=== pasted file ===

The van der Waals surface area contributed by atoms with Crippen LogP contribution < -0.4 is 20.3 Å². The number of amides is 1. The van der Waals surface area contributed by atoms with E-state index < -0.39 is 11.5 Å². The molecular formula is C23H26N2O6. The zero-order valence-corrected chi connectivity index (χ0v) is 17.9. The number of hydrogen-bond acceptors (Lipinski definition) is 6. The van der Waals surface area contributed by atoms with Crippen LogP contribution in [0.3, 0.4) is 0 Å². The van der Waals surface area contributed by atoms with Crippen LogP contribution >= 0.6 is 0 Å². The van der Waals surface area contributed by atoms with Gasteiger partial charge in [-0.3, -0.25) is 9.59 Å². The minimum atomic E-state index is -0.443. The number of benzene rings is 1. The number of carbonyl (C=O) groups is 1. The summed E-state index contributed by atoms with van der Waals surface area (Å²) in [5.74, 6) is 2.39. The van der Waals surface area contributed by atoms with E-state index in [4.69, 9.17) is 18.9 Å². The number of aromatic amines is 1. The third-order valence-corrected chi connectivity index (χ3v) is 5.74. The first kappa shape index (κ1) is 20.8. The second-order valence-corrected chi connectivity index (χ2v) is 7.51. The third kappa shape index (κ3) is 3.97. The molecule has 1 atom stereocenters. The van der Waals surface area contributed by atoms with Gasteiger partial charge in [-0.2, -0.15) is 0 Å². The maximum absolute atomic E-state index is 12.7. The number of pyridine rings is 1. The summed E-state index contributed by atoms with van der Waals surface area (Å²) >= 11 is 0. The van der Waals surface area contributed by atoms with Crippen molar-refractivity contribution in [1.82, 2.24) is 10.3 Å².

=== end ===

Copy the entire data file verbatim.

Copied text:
The van der Waals surface area contributed by atoms with Crippen LogP contribution < -0.4 is 20.3 Å². The number of amides is 1. The van der Waals surface area contributed by atoms with E-state index < -0.39 is 11.5 Å². The molecular formula is C23H26N2O6. The zero-order valence-corrected chi connectivity index (χ0v) is 17.9. The number of hydrogen-bond acceptors (Lipinski definition) is 6. The van der Waals surface area contributed by atoms with Crippen LogP contribution in [0.3, 0.4) is 0 Å². The van der Waals surface area contributed by atoms with Crippen LogP contribution >= 0.6 is 0 Å². The van der Waals surface area contributed by atoms with Gasteiger partial charge in [-0.3, -0.25) is 9.59 Å². The minimum atomic E-state index is -0.443. The number of benzene rings is 1. The number of carbonyl (C=O) groups is 1. The summed E-state index contributed by atoms with van der Waals surface area (Å²) in [5.74, 6) is 2.39. The van der Waals surface area contributed by atoms with E-state index in [4.69, 9.17) is 18.9 Å². The number of aromatic amines is 1. The third-order valence-corrected chi connectivity index (χ3v) is 5.74. The first kappa shape index (κ1) is 20.8. The second-order valence-corrected chi connectivity index (χ2v) is 7.51. The third kappa shape index (κ3) is 3.97. The molecule has 1 atom stereocenters. The van der Waals surface area contributed by atoms with Gasteiger partial charge in [-0.2, -0.15) is 0 Å². The maximum absolute atomic E-state index is 12.7. The number of pyridine rings is 1. The summed E-state index contributed by atoms with van der Waals surface area (Å²) >= 11 is 0. The van der Waals surface area contributed by atoms with Crippen molar-refractivity contribution in [1.82, 2.24) is 10.3 Å².